Behavior Modifications Guide

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Extinction Burst Behavior Modification Article

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´╗┐Behavior Modifications for Students


Behavior modifications for students are a method of therapy geared towards turning negative behavior into positive behavior both in and out of the classroom. There are different methods that can be used for behavior modifications for students. Some of the methods include positive reinforcements, direct instructions, punishments, verbal reprimand, tokens for good behavior, and time-outs for bad behavior.

At times, parents or teachers may feel that the behavior modifications for students fail to accomplish what they'd hoped for, however, it is usually not the behavior modifications for students that have failed as they never fail. The problem is usually that it is applied either incorrectly or inconsistently. Regardless of what kinds of behavior modifications are being used or for whom, the most important factor is consistency. Consistency is probably the key ingredient to the success or failure of behavior modifications.

All types of behavior is modified, shaped and changed by the consequences that came because of that behavior. If there are no consequences, there will be no change in the behavior. Although, there may be some exceptions when dealing with children diagnosed with ADD or ADHD, who often exhibit emotional or temperamental displays, behavior modifications for students must have some sort of consequence to be effective.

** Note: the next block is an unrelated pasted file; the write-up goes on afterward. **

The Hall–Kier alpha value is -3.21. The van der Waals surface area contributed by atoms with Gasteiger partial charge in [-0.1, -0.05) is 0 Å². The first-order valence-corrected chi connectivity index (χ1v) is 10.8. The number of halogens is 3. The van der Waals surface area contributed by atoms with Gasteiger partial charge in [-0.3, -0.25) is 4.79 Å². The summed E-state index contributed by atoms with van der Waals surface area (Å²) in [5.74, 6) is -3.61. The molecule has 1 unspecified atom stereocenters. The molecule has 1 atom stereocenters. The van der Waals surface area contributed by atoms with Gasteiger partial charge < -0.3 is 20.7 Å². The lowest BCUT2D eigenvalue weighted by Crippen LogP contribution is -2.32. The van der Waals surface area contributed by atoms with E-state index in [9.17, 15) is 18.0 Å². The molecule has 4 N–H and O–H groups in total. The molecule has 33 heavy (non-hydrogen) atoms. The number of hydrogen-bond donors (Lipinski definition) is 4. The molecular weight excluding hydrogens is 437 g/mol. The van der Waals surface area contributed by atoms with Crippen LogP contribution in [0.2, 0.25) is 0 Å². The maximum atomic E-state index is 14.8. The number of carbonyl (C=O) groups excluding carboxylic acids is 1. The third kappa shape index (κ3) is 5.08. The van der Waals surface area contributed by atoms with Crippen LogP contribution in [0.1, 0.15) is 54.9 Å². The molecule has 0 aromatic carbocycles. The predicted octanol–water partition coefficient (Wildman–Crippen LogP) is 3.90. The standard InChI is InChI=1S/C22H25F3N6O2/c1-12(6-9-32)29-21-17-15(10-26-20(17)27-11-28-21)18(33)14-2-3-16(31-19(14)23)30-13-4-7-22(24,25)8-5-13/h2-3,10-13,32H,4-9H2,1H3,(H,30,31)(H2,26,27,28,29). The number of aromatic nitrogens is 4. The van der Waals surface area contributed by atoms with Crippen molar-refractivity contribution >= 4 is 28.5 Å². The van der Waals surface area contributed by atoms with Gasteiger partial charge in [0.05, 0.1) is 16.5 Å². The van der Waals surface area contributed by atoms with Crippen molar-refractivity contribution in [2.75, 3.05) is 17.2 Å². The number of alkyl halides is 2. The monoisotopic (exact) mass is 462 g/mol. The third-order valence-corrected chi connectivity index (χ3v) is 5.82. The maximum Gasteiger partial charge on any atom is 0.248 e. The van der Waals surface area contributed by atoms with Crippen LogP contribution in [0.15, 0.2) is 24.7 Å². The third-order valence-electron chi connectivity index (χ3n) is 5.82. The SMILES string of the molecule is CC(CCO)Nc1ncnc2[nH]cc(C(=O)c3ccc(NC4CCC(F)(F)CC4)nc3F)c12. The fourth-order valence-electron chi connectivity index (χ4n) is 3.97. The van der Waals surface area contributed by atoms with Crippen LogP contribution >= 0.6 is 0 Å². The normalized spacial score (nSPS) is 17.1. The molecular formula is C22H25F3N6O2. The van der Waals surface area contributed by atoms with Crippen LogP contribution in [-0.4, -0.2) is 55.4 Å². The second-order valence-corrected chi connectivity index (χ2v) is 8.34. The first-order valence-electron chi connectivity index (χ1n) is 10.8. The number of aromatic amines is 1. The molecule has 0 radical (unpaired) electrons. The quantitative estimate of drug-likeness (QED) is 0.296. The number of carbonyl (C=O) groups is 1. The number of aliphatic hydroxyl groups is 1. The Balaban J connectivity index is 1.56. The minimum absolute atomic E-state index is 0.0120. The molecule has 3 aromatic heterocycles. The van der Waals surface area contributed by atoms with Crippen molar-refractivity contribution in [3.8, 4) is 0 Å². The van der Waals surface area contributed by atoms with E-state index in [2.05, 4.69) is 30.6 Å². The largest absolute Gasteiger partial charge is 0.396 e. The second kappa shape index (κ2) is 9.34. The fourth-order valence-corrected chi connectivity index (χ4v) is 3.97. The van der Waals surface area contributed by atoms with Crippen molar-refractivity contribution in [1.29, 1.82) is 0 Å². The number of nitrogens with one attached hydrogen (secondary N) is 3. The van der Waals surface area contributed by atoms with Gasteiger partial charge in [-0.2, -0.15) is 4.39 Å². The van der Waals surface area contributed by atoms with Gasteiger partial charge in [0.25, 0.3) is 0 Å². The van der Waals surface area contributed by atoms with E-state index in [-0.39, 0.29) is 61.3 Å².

Behavior modifications for students are based on two different kinds of consequences: reinforcers or punishments. Reinforcers improve and strengthen the behavior while punishments tend to weaken the behavior. IN order to manage and control the behavior, there must be consistent consequences. There must be specific steps to consistently control and manage the behavior by means of the consequences.

The behavior problem(s) must be observed and identified. The second step is to determine the best way to change the behavior. Next, there must be an effective reinforcer determined. The last step is to consistently apply the reinforcer to change and improve the behavior. Ann example would be a student that repeatedly fails to do his homework. The reinforcer would be to award him a star each time he brings his homework completed. However, if he fails to do his homework, he loses a privilege. If the star is not given each time the homework is done, this is not consistent. In addition, if a privilege is not taken away when he doesn't do his homework, this is not consistent. Lack of consistency will make the student feel that he doesn't have to do his homework unless he feels like doing it.

If the behavior problem is a problem that is also present at home, it is vital that the parents and teacher work together with the behavior modifications for students plan so they reach the same goal.

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